Apple unveils $3,500 augmented reality headset at WWDC: New Vision Pro is powered by your eyes, voice and hands – no controllers needed
It has been years in the making, but Apple has officially debuted an augmented reality headset at its annual World Wide Developers Conference.
The headset, Vision Pro, is the first Apple product ‘you look out of and not at,’ CEO Tim Cook said Monday at the live event.
The headset lets users merge the real world with a digital one controlled by their eyes, voice and hands.
Vision Pro has a single, thick band on the back of the head, connecting a large screen that sits over the eyes.
The new AR headset starts at $3,499.
Apple revealed its long-rumored augmented reality headset Monday. Vision Pro has a large screen that lies over the eyes and does not need controllers
The headset lets users merge the real world with a digital one
‘With Vision Pro, you’re no longer limited by a display,’ Cook said, introducing the new headset.
Rumors speculated that the headset would feature a mixed reality, but Apple has focused solely on AR.
The headset runs on VisionOS, which Apple touts as ‘the world’s first spatial operating system.’
Apple calls it ‘spatial computing’ because it blends content into the space around you.
Mike Rockwell, Apple’s vice president of the Technology Development Group, said: ‘Creating our first spatial computer required invention across nearly every facet of the system.
‘Through a tight integration of hardware and software, we designed a standalone spatial computer in a compact wearable form factor that is the most advanced personal electronics device ever.’
Users move their eyes and hands and say specific commands to power their journey through the augmented experience.
Apple’s human interface chief Alan Dye said that users will select content inside the goggles with their eyes, tap their fingers together to click, and gently flick to scroll.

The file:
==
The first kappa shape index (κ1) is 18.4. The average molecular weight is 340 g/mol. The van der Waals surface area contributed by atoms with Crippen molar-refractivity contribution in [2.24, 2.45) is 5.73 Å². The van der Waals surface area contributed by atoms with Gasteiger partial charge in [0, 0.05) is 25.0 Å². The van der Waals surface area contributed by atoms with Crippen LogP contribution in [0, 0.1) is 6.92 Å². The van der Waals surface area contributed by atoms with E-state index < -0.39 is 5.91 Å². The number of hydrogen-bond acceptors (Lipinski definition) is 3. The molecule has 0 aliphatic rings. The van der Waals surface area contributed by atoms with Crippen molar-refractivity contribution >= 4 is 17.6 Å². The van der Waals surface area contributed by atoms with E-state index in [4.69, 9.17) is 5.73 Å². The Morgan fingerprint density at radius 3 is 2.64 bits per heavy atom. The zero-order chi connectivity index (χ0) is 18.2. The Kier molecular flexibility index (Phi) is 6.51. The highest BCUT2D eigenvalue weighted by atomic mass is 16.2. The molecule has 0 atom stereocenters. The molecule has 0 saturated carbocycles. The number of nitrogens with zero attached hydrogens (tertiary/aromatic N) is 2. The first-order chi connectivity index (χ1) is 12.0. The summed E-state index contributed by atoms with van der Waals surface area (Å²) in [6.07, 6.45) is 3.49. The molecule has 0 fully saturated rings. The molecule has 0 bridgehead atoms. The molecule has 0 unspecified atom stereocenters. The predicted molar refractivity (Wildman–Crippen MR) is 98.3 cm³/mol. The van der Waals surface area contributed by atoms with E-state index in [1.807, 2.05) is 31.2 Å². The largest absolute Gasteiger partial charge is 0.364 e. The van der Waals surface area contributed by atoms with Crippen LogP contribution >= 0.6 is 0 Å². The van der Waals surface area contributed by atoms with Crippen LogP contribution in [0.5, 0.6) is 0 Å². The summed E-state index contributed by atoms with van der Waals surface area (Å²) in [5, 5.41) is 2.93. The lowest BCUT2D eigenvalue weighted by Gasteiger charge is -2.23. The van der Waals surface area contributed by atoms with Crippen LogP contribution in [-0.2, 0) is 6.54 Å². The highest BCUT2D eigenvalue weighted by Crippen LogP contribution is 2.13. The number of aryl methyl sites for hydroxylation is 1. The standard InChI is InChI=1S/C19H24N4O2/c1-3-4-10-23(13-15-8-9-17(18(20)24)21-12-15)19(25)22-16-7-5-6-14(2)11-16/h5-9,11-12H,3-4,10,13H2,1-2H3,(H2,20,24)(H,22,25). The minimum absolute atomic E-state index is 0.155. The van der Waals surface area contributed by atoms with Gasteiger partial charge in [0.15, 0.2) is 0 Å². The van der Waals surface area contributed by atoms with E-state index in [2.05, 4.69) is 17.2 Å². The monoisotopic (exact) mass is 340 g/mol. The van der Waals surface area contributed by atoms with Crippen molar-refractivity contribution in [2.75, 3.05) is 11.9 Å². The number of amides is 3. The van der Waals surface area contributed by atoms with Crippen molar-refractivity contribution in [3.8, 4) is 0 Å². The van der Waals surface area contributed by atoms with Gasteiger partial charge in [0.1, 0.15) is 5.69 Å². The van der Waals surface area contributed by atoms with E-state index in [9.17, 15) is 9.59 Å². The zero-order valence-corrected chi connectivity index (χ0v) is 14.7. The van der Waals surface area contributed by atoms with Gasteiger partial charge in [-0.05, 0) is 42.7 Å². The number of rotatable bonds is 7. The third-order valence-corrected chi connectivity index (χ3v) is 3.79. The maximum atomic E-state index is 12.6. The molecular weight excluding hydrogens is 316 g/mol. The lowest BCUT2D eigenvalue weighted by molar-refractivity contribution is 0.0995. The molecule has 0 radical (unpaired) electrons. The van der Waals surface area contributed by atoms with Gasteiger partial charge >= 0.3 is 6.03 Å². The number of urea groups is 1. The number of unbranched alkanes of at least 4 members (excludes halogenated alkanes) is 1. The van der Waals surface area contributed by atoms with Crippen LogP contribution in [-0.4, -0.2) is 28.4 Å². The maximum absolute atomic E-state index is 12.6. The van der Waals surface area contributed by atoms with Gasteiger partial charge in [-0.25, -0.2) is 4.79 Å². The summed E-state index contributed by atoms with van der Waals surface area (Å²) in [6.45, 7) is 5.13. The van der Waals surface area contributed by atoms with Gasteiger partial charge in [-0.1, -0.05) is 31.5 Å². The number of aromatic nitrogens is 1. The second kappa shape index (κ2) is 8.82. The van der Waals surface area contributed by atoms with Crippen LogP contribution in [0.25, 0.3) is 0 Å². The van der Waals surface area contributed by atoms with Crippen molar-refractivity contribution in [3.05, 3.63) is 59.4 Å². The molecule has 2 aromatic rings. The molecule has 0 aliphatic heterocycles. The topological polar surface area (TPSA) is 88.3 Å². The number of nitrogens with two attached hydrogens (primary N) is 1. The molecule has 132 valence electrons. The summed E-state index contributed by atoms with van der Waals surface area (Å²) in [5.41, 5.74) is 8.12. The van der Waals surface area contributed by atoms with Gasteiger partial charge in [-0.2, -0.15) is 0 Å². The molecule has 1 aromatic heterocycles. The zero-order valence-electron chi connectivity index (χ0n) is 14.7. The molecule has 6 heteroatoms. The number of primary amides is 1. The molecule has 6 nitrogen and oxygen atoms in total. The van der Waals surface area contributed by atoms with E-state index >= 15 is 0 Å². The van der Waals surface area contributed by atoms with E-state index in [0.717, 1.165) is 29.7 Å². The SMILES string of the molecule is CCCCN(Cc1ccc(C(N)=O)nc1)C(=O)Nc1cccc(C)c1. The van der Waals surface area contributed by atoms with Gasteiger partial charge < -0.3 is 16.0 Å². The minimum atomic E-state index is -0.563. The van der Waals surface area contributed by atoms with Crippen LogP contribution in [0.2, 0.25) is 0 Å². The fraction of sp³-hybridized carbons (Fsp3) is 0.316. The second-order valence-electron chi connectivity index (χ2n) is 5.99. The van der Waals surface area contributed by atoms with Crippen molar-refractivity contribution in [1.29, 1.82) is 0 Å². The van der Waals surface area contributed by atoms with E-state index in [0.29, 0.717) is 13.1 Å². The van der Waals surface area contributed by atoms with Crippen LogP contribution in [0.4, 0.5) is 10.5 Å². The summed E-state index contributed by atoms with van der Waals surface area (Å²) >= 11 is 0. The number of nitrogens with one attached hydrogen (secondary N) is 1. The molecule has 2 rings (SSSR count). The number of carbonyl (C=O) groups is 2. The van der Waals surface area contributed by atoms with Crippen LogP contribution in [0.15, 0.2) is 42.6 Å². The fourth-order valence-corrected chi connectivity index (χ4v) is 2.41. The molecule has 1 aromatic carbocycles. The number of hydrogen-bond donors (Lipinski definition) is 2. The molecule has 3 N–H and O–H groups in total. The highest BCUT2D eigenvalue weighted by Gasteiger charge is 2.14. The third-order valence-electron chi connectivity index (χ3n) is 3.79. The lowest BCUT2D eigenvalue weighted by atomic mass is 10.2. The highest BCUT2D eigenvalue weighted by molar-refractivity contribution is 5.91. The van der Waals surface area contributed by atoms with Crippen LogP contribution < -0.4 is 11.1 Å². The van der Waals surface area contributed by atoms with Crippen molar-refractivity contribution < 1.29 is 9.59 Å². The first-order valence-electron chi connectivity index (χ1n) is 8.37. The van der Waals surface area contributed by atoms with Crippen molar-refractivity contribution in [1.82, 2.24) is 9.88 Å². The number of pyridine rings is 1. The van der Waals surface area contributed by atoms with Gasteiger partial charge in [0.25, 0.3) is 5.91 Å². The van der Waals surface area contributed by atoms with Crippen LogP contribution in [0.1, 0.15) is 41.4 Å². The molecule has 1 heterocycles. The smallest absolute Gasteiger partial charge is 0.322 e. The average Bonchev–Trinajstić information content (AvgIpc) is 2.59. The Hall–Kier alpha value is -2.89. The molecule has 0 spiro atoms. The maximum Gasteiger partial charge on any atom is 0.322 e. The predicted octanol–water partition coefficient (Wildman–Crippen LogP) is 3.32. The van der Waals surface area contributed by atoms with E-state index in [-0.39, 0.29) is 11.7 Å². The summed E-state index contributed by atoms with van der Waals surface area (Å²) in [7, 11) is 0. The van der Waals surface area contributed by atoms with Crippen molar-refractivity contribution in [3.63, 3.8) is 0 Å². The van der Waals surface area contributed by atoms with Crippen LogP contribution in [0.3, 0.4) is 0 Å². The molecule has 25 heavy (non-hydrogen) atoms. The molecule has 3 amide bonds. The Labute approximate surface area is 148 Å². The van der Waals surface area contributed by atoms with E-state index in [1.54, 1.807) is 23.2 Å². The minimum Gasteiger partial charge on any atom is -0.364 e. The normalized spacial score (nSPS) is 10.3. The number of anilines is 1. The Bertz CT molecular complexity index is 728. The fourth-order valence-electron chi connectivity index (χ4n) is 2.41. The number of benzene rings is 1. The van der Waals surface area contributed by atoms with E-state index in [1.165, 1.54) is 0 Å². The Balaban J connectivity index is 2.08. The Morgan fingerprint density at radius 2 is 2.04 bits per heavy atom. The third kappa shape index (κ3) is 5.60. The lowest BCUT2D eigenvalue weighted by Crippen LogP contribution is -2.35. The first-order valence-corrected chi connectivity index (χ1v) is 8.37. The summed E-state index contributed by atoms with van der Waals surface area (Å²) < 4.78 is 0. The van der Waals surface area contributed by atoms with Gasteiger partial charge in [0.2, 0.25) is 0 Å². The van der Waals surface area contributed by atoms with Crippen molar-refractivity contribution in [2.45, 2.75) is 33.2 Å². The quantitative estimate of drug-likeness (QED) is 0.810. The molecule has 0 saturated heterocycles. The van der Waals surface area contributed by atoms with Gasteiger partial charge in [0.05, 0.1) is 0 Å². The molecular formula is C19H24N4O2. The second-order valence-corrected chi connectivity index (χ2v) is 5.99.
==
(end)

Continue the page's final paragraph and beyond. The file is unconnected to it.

And the EyeSight feature shows people in the room your eyes, unlike Meta’s Quest, which features an opaque visor.
Vision Pro’s exterior screen goes dark when a user is fully immersed in a virtual world.
Once users power up the device, they will be shown a dashboard of apps similar to other Apple products
Apple’s human interface chief Alan Dye said that users will select content inside the goggles with their eyes, tap their fingers together to click, and gently flick to scroll
When a person approaches a user in full virtual mode, the headset will show the user and the outside person to each other.
‘You’re never isolated from people around you,’ Dye said. ‘You can see them, and they can see you.’
The design features an ultra-high-resolution display system that packs 23 million pixels across two displays and custom Apple silicon in a unique dual-chip design ‘to ensure every experience feels like it is taking place in front of the user’s eyes in real time,’ Apple shared Monday.
For work uses, Apple showed how the headset could be used with a trackpad and keyboard to work like a traditional computer with multiple displays.
Apple said the headset uses a new chip called R1, designed to process information from its sensors in less time than the blink of an eye. And the headset is powered by Apple’s standard M2 chip.
Walt Disney’s Disney+ streaming service will be available on day one on the device. Disney has partnered with Apple for years.
Apple said it filed more than 5,000 patents over the development of Vision Pro.